- Ensure everyone is comfortable at home. It’s important not to underestimate the importance of a comfortable workspace for both productivity and mental wellbeing. If employees are working on laptops, companies should provide a monitor, keyboard and mouse. This will replicate the ergonomic office setup and prevent the development of conditions like RSI (repetitive strain injury).
How to manage teams remotely
Managing a team while employees are working from home shouldn’t be a challenge. It’s not about keeping a close eye on people’s activity, it’s more about maintaining the same sense of working. This is the teamwork and collaboration that led to success in the office. This presents its own unique set of challenges. This includes balancing management duties with your own workload. When you can’t see and freely interact with those you’re responsible for this can be an initial challenge.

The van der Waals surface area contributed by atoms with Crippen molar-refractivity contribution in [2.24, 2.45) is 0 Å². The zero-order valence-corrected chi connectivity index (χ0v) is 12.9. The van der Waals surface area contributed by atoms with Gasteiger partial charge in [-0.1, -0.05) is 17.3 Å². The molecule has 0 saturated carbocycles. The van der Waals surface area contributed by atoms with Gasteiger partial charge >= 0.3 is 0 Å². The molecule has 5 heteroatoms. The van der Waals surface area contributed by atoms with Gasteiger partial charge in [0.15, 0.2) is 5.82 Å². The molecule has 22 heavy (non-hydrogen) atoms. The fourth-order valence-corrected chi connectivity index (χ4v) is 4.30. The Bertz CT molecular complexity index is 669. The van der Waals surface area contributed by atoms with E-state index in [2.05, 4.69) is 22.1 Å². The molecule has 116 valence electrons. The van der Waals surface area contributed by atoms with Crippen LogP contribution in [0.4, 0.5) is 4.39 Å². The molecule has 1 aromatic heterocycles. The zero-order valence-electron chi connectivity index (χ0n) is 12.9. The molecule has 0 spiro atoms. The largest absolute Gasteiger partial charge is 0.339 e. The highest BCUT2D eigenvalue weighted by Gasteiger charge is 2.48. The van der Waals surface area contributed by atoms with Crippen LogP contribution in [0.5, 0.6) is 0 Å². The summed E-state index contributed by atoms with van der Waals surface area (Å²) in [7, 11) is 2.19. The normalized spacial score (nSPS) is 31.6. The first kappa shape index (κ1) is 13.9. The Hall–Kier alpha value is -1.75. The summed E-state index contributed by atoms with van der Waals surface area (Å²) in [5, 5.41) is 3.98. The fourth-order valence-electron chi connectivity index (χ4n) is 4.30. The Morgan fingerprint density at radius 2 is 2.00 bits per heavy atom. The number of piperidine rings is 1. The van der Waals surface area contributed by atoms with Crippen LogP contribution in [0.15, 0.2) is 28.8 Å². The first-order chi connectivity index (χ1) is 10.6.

Strong leadership and a positive management style are more important than ever at a time like this. This could prove to be the key to the continued performance of your business.
By following these tips, you can make sure that remote management doesn’t place stress upon you or your team:
- Trust your team, and find the right balance. As a team leader you will not be able to task manage in the way that you normally would. Clear, succinct guidance on tasks is crucial. If you’ve never had a reason not to trust your team, you needn’t doubt them now. Trust will be appreciated and reciprocated.